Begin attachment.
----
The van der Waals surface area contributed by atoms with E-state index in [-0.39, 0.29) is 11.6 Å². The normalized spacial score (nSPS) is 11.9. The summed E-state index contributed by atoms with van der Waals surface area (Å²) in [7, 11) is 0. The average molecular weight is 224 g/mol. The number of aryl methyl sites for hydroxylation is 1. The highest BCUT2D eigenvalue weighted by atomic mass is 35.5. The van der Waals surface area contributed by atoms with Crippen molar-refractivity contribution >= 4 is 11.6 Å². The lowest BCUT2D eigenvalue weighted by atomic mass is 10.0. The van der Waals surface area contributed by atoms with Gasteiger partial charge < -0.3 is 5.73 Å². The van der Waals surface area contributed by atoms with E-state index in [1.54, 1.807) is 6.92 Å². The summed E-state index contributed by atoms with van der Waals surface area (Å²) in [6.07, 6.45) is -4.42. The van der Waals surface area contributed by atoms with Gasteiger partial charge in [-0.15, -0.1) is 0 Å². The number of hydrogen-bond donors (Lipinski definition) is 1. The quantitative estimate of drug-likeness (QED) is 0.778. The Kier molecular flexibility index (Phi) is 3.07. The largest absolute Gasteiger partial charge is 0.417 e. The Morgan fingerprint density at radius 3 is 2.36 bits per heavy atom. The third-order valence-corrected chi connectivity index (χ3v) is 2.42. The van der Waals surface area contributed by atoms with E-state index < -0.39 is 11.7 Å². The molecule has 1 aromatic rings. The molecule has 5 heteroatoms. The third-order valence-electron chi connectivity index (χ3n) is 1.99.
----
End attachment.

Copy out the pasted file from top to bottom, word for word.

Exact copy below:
The van der Waals surface area contributed by atoms with E-state index in [-0.39, 0.29) is 11.6 Å². The normalized spacial score (nSPS) is 11.9. The summed E-state index contributed by atoms with van der Waals surface area (Å²) in [7, 11) is 0. The average molecular weight is 224 g/mol. The number of aryl methyl sites for hydroxylation is 1. The highest BCUT2D eigenvalue weighted by atomic mass is 35.5. The van der Waals surface area contributed by atoms with Crippen molar-refractivity contribution >= 4 is 11.6 Å². The lowest BCUT2D eigenvalue weighted by atomic mass is 10.0. The van der Waals surface area contributed by atoms with Gasteiger partial charge < -0.3 is 5.73 Å². The van der Waals surface area contributed by atoms with E-state index in [1.54, 1.807) is 6.92 Å². The summed E-state index contributed by atoms with van der Waals surface area (Å²) in [6.07, 6.45) is -4.42. The van der Waals surface area contributed by atoms with Gasteiger partial charge in [-0.15, -0.1) is 0 Å². The number of hydrogen-bond donors (Lipinski definition) is 1. The quantitative estimate of drug-likeness (QED) is 0.778. The Kier molecular flexibility index (Phi) is 3.07. The largest absolute Gasteiger partial charge is 0.417 e. The Morgan fingerprint density at radius 3 is 2.36 bits per heavy atom. The third-order valence-corrected chi connectivity index (χ3v) is 2.42. The van der Waals surface area contributed by atoms with E-state index < -0.39 is 11.7 Å². The molecule has 1 aromatic rings. The molecule has 5 heteroatoms. The third-order valence-electron chi connectivity index (χ3n) is 1.99.